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Lost In America: A Dead-End Journey (2011)

by Colby Buzzell(Favorite Author)
3.7 of 5 Votes: 3
ISBN
0061841358 (ISBN13: 9780061841354)
languge
English
publisher
Harper
review 1: Colby Buzzell is the author of MY WAR: KILLING TIME IN IRAQ, which I haven't read yet but want to. LOST IN AMERICA stems from a publisher asking him to go on a road trip, retrace Kerouac's footsteps, and paint a contemporary portrait of the country. He is basically advised to "write a love letter to Kerouac." Even though ON THE ROAD once held a really important place in his heart, his response is, "I don't write love letters. Fuck that, and fuck Kerouac." Those two lines are what made me decide to buy this, but I think my biggest mistake was opting to get the used uncorrected proof of this novel (technically not supposed to be for sale) instead of the final hardcover version. What I got was a fairly well-written but pretty random and unfocused account of a dude traveling a... morecross the country, working odd jobs, drinking a lot, and feeling insecure about himself and his place in the world. Regardless, I liked Buzzell a lot. His mother dies, his wife gives birth, and he leaves on this trip (which was planned before the other events took place). He drifts from town to town and talks to anyone, befriends all sorts of people, and visits all the areas he's advised not to visit (especially true in Detroit). He thinks he's a misfit, but he's hilarious and smart and brave. This book is worth reading for sure, just don't be cheap like me. Get the final copy.
review 2: I was drawn in by this author's open and real conversation with himself. Despite the use of the "f" word rather much at the beginning, I continued to read and could feel an authentic person talking from the heart. His heart and experiences seemed much different than mine but strangely familiar. His choices in life of places and daily activities were alien to me but the openness of his dialog was at once revealing, cogent, and truthful and at the same time, strangely heartwarming. As the author progresses toward the end of his physical journey across the country and as his attitudes change, one wonders if he will ever see the despair he chooses in his daily activities and the big world outside his narrow view of the world and his dead-end choices of drug filled non-existence. The fact that his mother's demise was such an overriding influence in his writing was like the thread that kept pulling both him and the reader along. His testament to the deterioration of Detroit is chilling and frightening really. As he comes to sense the eternal hope brought forth through a new life, one also begins to have hope for the future of this country. Well done, and a remarkable treatise on the value of life and hope and continual trying. less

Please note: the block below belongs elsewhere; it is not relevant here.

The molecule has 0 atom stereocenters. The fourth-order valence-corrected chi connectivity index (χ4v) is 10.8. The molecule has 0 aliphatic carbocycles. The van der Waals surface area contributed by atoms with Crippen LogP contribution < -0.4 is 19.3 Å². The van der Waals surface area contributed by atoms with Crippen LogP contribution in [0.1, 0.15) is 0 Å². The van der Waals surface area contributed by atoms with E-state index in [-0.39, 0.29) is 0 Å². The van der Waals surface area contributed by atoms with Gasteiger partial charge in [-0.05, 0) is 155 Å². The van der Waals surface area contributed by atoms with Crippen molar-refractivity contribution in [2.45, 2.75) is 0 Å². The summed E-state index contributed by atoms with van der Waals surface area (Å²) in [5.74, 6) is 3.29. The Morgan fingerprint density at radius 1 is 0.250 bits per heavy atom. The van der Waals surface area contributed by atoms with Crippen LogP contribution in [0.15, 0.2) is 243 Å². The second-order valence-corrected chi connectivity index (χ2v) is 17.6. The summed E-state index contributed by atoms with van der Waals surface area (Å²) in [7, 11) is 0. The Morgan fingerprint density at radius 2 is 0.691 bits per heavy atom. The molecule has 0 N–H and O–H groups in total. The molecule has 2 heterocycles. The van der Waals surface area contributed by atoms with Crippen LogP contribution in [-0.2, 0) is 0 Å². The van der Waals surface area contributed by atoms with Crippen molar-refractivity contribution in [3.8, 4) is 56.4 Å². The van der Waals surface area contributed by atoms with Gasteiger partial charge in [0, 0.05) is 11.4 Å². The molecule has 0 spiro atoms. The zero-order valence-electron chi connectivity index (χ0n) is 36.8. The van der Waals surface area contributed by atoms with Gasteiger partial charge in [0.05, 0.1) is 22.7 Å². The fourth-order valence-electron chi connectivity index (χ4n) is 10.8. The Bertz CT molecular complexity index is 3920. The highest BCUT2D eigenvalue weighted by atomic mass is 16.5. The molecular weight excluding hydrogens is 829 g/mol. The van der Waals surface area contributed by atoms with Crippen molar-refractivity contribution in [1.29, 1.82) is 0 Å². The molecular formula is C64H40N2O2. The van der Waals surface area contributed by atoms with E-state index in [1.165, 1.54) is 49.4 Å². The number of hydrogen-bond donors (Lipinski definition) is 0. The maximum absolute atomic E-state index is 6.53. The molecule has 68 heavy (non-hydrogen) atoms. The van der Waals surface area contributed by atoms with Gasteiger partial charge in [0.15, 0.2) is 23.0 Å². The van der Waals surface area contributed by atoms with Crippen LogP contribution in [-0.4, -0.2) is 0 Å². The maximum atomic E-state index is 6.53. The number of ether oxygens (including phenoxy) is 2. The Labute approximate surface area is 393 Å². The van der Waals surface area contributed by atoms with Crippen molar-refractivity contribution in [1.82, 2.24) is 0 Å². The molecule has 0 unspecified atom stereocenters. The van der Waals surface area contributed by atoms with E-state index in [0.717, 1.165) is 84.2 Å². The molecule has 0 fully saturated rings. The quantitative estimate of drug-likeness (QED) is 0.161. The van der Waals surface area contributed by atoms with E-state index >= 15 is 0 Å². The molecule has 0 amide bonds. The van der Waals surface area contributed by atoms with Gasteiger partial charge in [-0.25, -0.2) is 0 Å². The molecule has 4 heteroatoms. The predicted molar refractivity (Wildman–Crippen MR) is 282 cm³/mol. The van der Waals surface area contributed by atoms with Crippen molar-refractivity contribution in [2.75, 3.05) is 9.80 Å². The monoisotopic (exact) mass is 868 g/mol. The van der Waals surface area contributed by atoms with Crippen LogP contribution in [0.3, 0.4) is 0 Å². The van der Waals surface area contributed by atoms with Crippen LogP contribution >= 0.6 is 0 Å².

Reviews (see all)
Kenia_gla
"Mrs. Obama took a sh%t on this toilet?" ... you kill me.
bjkim916
A very dark portrait of america. factotum on the road.
eliot
I need to call my mother and tell her I love her.
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